Logstash sends logs with wrong @timestamp


I have two logstash servers that writes to Elasticsearch. Filebeat reads logs from file and sends them to these logstash servers. I am conducting a test for failover/outage and also what will happen if both the logstash servers are down. This is how the test was conducted.

  1. Stopped both Logstash servers. October 7 11:00
  2. Started Filebeat on multiple clients. October 7 11:15
  3. Started the application that generates the logs. October 7 11:20
  4. Kept the logstash servers off for 12 hours to mimic an outage of 12 hours and then bring them back on. October 8 00:20
  5. Stopped all Filebeat instances October 8 11:00

Now when I check Kibana to see what time the logs were sent. I see there are spikes right after October 8 00:20 which makes sense as all the logs will be coming in to Elasticsearch when the logstash servers have started but what's odd is that Kibana shows that some logs were inserted between October 7 12:00 and October 7 15:00. Logstash servers were not even ON at this time. I am using the @timestamp field. Am I missing something? How are the logs sent at time when Logstash servers are not even running?


Filebeat keeps the "file state" of each harvested file. Combined with "at least once delivery" (Next paragraph in the llink). When logstash was restarted, the logs generated during the outage (limited by ignore_older) are sent.

Hi Len,

Thanks for the reply. However that still doesn't explain what I see in Kibana. If none of the Logstash servers were running how were the logs inserted in that time period. I have attached a screenshot from Kibana that might explain the problem a bit clearly.

That would be expected if you are parsing [@timestamp] from data in the log itself.

We are not. If we were doing that then we wouldn't have that big gap in between because application is constantly writing more logs to the file. Do you know how the @timestamp field is actually calculated? Is it the time on Logstash server or taken from some meta data field of filebeat?

It is set to the current time when the event is created. It can then be reset using a date filter. Not sure if filebeat can influence it.

Thanks. There is also another Constructor for Event that checks for parsed timestamp. If a timestamp is passed it uses that. In my case Timestamp.now would have returned a value that's after October 8 00:20 because that's when I started the servers. All the events received after that should have timestamp value after 00:20. But in ES some of the events have times from October 7. So I think it's using the second constructor. I will have to check the beats input plugin.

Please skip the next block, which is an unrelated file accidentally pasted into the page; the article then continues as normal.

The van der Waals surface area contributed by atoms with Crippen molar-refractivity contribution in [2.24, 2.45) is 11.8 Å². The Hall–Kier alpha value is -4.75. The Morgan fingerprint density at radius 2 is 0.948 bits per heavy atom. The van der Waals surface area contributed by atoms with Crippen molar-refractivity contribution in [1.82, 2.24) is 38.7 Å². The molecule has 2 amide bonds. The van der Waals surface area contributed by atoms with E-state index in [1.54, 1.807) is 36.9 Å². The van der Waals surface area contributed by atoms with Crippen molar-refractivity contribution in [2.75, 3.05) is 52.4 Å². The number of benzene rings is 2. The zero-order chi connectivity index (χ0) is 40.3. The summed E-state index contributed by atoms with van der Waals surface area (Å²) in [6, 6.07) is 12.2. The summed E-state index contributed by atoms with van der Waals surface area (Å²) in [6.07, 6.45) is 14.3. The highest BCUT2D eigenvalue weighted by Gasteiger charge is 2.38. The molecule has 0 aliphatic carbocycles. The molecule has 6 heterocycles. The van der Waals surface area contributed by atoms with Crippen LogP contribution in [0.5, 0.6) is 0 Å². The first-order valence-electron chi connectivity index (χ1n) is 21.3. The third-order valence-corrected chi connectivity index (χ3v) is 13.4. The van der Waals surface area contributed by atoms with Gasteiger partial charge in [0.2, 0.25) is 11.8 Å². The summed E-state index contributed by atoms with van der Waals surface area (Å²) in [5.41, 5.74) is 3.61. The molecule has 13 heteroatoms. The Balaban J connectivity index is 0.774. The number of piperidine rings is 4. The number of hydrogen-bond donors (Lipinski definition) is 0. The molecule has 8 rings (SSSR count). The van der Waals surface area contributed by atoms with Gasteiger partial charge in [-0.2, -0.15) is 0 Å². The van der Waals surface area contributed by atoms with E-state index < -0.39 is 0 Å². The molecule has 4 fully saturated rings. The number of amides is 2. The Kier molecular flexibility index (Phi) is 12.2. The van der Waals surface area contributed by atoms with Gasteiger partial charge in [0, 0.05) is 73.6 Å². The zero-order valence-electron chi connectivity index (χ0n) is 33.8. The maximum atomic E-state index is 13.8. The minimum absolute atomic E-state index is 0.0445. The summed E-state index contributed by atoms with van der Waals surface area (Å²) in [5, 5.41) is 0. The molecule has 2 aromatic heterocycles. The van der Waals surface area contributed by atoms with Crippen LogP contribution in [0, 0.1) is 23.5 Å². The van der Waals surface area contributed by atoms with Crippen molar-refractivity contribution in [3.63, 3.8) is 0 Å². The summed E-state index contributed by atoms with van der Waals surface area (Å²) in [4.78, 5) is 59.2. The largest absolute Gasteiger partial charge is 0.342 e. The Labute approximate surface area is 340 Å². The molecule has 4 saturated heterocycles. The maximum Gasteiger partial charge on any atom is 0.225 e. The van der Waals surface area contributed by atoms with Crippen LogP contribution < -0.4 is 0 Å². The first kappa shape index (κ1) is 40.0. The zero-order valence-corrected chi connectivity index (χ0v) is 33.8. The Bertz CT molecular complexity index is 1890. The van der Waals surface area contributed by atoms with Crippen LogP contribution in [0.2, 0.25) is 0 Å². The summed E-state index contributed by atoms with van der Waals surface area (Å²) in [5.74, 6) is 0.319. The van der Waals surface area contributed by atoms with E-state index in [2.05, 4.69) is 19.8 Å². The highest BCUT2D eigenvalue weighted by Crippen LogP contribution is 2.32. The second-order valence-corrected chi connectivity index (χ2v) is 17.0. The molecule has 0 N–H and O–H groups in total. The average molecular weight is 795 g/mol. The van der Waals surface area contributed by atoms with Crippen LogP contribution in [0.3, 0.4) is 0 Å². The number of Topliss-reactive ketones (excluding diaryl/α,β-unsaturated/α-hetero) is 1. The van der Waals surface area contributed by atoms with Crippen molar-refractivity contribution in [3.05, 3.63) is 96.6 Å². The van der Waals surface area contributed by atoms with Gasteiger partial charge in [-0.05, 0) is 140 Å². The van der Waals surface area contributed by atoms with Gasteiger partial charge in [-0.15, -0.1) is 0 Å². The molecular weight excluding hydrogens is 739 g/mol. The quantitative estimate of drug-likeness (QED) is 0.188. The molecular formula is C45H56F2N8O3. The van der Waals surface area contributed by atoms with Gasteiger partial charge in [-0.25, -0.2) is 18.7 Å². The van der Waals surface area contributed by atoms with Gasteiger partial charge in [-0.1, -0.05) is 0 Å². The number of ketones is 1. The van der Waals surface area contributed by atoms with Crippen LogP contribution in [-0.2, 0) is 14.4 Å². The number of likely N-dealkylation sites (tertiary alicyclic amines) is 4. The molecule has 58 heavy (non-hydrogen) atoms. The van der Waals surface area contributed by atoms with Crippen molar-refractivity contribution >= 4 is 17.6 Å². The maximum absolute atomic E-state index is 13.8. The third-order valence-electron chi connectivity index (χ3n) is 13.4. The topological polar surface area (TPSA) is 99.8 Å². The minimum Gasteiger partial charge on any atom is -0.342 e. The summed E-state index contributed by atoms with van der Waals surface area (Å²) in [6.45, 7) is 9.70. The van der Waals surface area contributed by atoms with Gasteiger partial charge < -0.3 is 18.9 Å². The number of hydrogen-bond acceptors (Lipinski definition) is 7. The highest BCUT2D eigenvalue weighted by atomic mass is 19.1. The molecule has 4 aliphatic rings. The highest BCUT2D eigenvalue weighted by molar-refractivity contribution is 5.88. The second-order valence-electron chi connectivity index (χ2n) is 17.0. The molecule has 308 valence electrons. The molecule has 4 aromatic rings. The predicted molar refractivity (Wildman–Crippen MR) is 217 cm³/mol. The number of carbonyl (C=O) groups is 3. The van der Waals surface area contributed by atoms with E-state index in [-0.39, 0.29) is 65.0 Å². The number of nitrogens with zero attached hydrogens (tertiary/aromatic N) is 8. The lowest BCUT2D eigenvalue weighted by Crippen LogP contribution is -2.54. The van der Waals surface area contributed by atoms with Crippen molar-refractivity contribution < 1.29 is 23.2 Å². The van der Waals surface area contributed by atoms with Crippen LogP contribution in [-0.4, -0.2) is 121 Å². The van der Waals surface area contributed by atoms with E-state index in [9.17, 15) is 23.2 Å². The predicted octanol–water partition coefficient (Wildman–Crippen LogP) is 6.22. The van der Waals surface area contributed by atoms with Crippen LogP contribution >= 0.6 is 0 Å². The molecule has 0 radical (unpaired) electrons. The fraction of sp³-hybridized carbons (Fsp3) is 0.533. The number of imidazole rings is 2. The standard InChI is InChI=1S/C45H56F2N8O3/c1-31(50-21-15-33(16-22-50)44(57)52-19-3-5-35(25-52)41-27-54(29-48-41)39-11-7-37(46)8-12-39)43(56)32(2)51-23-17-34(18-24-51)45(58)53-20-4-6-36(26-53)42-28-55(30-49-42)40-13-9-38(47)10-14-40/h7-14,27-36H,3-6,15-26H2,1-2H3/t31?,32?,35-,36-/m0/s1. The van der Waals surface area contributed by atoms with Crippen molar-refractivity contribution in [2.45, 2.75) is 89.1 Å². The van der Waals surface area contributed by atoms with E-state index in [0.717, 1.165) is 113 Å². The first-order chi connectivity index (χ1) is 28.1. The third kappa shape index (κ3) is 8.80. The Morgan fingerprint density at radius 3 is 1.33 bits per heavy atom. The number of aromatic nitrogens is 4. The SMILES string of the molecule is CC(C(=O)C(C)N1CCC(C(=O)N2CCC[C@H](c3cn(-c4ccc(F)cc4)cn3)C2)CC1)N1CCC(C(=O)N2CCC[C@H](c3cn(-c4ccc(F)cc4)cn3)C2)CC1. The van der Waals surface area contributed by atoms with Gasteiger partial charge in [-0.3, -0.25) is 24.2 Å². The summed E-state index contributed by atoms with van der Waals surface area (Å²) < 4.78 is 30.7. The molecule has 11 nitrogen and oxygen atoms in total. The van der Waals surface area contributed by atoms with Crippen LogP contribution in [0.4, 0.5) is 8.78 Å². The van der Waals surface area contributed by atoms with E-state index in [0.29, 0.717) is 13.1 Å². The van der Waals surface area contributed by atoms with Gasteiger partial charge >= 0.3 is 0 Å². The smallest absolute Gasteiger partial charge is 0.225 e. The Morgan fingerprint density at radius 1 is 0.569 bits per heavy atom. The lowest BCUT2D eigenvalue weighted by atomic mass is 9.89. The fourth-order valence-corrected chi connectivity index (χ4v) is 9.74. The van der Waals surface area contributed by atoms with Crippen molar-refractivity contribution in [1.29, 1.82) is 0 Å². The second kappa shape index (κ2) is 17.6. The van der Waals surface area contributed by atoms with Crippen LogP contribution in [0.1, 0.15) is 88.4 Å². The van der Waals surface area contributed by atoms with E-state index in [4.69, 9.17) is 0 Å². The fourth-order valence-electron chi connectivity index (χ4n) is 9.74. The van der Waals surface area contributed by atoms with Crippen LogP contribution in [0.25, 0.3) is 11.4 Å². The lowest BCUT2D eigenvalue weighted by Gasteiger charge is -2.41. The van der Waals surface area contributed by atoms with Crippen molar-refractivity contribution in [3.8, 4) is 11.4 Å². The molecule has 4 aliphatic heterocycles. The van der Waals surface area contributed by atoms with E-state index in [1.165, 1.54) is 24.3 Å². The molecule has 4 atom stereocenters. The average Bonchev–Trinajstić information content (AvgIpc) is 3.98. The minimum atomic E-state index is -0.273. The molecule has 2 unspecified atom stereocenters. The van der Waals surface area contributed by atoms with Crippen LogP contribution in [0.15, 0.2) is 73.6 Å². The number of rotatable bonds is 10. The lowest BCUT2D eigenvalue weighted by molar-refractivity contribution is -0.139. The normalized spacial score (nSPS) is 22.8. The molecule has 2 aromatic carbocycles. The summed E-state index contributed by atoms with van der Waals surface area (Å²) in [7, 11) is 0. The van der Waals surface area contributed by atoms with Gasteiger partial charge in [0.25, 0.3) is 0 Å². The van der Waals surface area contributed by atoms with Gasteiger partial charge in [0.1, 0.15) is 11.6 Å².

OK, it is a puzzle UNLESS your config is using a timestamp from the log as the @timestamp in Kibana. This is standard for a lot of configurations.

Is this a filebeat module? Do you have logstash filters configured?

Len Rugen

rugenl at yahoo.com

Logstash Config

input {
  beats {
    port => 5044

    match => { "message" => "%{LOGLEVEL:level} %{GREEDYDATA:rawMessage}"}
    strip => ["rawMessage"]
    source => "rawMessage"
    remove_field => [ "log","host","prospector", "offset", "input", "tags", "beat","meta"]

output {
  elasticsearch {
    hosts => ["<es-ip-address>:9200"]
    index => "default-%{+YYYY.MM.dd}"

Filebeat Config

  - type: log
    enabled: true
      - 'c:\logs\*.log'
  hosts: ["<logstash1-ip-address>:5044","<logstash2-ip-address>:5044"]

Log file sample

12:10:21.3026 Info {"message":"Execution started.","level":"Information","timeStamp":"2019-10-07T12:10:21.302638+01:00","jobId":"b94e6fed-cd1c-4e17-af1d"}
12:10:42.0211 Info {"message":"Getting info","level":"Information","timeStamp":"2019-10-07T12:10:42.021166+01:00","jobId":"b94e6fed-cd1c-4e17-af1d"}

Example JSON shown in Kibana

  "_index": "default-2019.10.07",
  "_type": "doc",
  "_id": "2kGLqG0BeOghT3kEk8x5",
  "_version": 1,
  "_score": null,
  "_source": {
    "@timestamp": "2019-10-07T11:10:27.099Z",
    "timeStamp": "2019-10-07T12:10:21.302638+01:00",
    "rawMessage": "{\"message\":\"Execution started.\",\"level\":\"Information\",\"timeStamp\":\"2019-10-07T12:10:21.302638+01:00\",\"jobId\":\"b94e6fed-cd1c-4e17-af1d\"}",
    "ecs": {
      "version": "1.0.1"
    "message": "Execution started.",
    "jobId": "b94e6fed-cd1c-4e17-af1d",
    "agent": {
      "hostname": "<redacted>",
      "ephemeral_id": "166ea80d-70f1-447a-896b",
      "type": "filebeat",
      "version": "7.3.0",
      "id": "9be020ff-54ff-43c5-654"
    "level": "Information",
    "@version": "1"
  "fields": {
    "timeStamp": [
    "@timestamp": [
    "sc-count": [
    "sc-timeOfDay": [
  "sort": [

We checked Filebeat logs on 3 different machines. Interesting thing is that Logstash keep the actual @timestamp from Filebeats for the first 4117 records in the log file. 4118 and onwards are there in ES with correct @timestamp i.e. when Logstash servers were started. Records 1-4117 are with @timestamp values when they were actually inserted into the log file and not when Logstash was started. What is this 4117 magical number? Does Filebeat have some sort of default value for number of records to keep in memory and then stop if Logstash is not available?

The queues in filebeat are described here. It queues 4096 events by default, there may also be an IO buffer at the input stage that queues a few more (I am speculating on that).